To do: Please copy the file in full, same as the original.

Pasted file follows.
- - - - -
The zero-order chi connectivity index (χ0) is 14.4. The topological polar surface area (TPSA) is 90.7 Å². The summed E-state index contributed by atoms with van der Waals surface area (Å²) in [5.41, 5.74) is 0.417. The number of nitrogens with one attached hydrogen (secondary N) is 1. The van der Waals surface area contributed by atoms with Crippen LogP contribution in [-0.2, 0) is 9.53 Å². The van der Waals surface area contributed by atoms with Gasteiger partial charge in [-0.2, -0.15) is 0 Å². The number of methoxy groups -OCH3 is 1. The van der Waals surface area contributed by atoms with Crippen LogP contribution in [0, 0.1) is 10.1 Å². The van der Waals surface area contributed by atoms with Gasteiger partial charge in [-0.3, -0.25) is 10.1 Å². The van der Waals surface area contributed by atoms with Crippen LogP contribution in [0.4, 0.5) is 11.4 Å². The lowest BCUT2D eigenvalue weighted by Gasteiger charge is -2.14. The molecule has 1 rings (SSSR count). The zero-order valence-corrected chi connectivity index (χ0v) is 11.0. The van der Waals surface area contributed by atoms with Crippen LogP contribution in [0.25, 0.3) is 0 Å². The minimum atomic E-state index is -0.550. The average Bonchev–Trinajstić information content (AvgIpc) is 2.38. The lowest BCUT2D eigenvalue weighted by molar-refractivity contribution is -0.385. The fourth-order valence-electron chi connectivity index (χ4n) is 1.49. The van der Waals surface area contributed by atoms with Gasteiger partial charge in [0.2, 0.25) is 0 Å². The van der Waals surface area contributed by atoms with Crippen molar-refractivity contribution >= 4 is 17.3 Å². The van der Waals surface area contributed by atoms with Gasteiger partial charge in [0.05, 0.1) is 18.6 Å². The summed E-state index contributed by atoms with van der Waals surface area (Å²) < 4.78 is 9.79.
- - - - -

The zero-order chi connectivity index (χ0) is 14.4. The topological polar surface area (TPSA) is 90.7 Å². The summed E-state index contributed by atoms with van der Waals surface area (Å²) in [5.41, 5.74) is 0.417. The number of nitrogens with one attached hydrogen (secondary N) is 1. The van der Waals surface area contributed by atoms with Crippen LogP contribution in [-0.2, 0) is 9.53 Å². The van der Waals surface area contributed by atoms with Gasteiger partial charge in [-0.2, -0.15) is 0 Å². The number of methoxy groups -OCH3 is 1. The van der Waals surface area contributed by atoms with Crippen LogP contribution in [0, 0.1) is 10.1 Å². The van der Waals surface area contributed by atoms with Gasteiger partial charge in [-0.3, -0.25) is 10.1 Å². The van der Waals surface area contributed by atoms with Crippen LogP contribution in [0.4, 0.5) is 11.4 Å². The lowest BCUT2D eigenvalue weighted by Gasteiger charge is -2.14. The molecule has 1 rings (SSSR count). The zero-order valence-corrected chi connectivity index (χ0v) is 11.0. The van der Waals surface area contributed by atoms with Crippen LogP contribution in [0.25, 0.3) is 0 Å². The minimum atomic E-state index is -0.550. The average Bonchev–Trinajstić information content (AvgIpc) is 2.38. The lowest BCUT2D eigenvalue weighted by molar-refractivity contribution is -0.385. The fourth-order valence-electron chi connectivity index (χ4n) is 1.49. The van der Waals surface area contributed by atoms with Gasteiger partial charge in [0.2, 0.25) is 0 Å². The van der Waals surface area contributed by atoms with Crippen molar-refractivity contribution >= 4 is 17.3 Å². The van der Waals surface area contributed by atoms with Gasteiger partial charge in [0.05, 0.1) is 18.6 Å². The summed E-state index contributed by atoms with van der Waals surface area (Å²) < 4.78 is 9.79.